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Canadian Brass’s Josef Burgstaller honored by the School of Music


February 20, 2003

Josef Burgstaller, a member of the famed Canadian Brass and alumnus of the School of Music in the Herberger College of Fine Arts at ASU, is being honored by the school with its first Outstanding Alumnus Award.

The award will be presented at a reception following Burgstaller’s 5 p.m. mini-recital and question-and-answer session on (Thursday) March 6 in the Recital Hall in the Music Building. The event is free and open to the public. The Music Building is on the main ASU campus in Tempe at 40 E. Gammage Parkway.

Burgstaller tours worldwide with Canadian Brass, one of the world’s pre-eminent brass chamber groups now in its third decade. The ensemble performs up to 200 concerts annually and is in residence every summer at the Music Academy of the West, the Eastman School of Music and the Stratford Festival. Canadian Brass will perform in Tucson on Feb. 8 at the Convention Center’s Music Hall.

Beginning the cornet at age six, Burgstaller was a soloist with area bands and jazz clubs at age 12. By 15, he had been on national television and became the youngest professional member of the Virginia Opera Orchestra.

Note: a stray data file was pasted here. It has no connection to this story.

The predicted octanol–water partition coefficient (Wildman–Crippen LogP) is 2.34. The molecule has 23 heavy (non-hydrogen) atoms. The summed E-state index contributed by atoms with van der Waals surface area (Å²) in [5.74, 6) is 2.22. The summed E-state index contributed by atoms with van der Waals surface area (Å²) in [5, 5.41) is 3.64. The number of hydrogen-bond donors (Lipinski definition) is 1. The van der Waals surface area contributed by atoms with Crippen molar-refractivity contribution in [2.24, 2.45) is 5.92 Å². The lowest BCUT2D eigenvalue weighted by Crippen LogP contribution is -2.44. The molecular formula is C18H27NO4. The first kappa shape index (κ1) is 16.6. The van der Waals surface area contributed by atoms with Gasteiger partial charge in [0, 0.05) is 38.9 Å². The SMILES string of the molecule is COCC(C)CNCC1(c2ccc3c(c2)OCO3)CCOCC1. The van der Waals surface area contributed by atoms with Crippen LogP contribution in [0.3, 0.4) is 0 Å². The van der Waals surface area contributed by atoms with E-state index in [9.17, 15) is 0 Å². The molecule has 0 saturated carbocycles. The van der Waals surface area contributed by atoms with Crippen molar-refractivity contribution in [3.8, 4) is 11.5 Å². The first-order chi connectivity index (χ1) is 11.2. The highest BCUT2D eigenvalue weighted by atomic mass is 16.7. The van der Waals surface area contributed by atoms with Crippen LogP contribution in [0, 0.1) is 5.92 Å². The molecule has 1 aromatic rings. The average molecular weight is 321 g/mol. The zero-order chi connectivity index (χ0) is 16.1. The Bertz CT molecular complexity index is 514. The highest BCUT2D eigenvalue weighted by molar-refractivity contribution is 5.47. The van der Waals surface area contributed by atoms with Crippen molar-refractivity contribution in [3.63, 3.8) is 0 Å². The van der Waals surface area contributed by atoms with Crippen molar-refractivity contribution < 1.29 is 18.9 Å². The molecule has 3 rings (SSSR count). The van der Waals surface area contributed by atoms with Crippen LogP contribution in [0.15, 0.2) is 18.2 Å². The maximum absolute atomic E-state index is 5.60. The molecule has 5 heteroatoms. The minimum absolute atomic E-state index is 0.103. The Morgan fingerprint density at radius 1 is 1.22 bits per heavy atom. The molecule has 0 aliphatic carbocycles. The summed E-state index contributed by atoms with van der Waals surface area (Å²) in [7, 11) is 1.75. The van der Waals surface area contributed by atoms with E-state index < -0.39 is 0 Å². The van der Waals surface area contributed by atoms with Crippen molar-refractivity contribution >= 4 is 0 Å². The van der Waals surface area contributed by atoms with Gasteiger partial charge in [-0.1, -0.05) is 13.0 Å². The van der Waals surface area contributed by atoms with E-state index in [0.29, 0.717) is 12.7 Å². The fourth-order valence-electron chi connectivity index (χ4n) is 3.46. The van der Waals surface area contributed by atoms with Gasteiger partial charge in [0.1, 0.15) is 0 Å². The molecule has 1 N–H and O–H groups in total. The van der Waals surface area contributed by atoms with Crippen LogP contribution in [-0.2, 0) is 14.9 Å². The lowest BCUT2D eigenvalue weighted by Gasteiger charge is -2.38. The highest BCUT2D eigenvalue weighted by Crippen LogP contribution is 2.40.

Burgstaller did his undergraduate and graduate studies at ASU with renowned soloists and Arizona Regents’ professor David R. Hickman. While at ASU, Burgstaller focused on solo and chamber music, including writing and arranging. While a member of the ASU-based Palo Verde Brassworks, he captured the Grand Prize at the Yamaha International Brass Ensemble Competition, as well as prizes two years running at the Fischoff International Chamber Music Competition. At ASU, Burgstaller also studied or coached with J. Samuel Pilafian, Gail Eugene Wilson, Anthony Plog, Daniel Perantoni and Henry Charles Smith.


He embarked on a solo career that saw him become one of the most requested solo artists at community concerts. His Rafael Mendez Project combined an educational residency and solo concert, was so successful that each of his first three seasons sold out with three weeks. During this time, worked with approximately 7,000 students every year, had solo stings with Summit Brass, Texas Bandmasters Association and the Midwest Band and Orchestra Clinic, and became a Yamaha Performing Artist.

When Burgstaller joined the Canadian Brass in 2001, he was North America’s busiest trumpet soloist, performing more than 50 solo concerts every season. He has performed and taught in 48 states, 19 countries, and hundreds of cities throughout North, South and Central America, Europe and Asia. He has appeared at more than 60 universities, conservatories and colleges. Burgstaller has recorded for a dozen different labels, including his solo CD, The Virtuoso Trumpet and Canadian Brass’s recently released 69th recording, Amazing Brass.

Media Contact:
Mary Brennan
480-965-3587
mary.brennan@asu.edu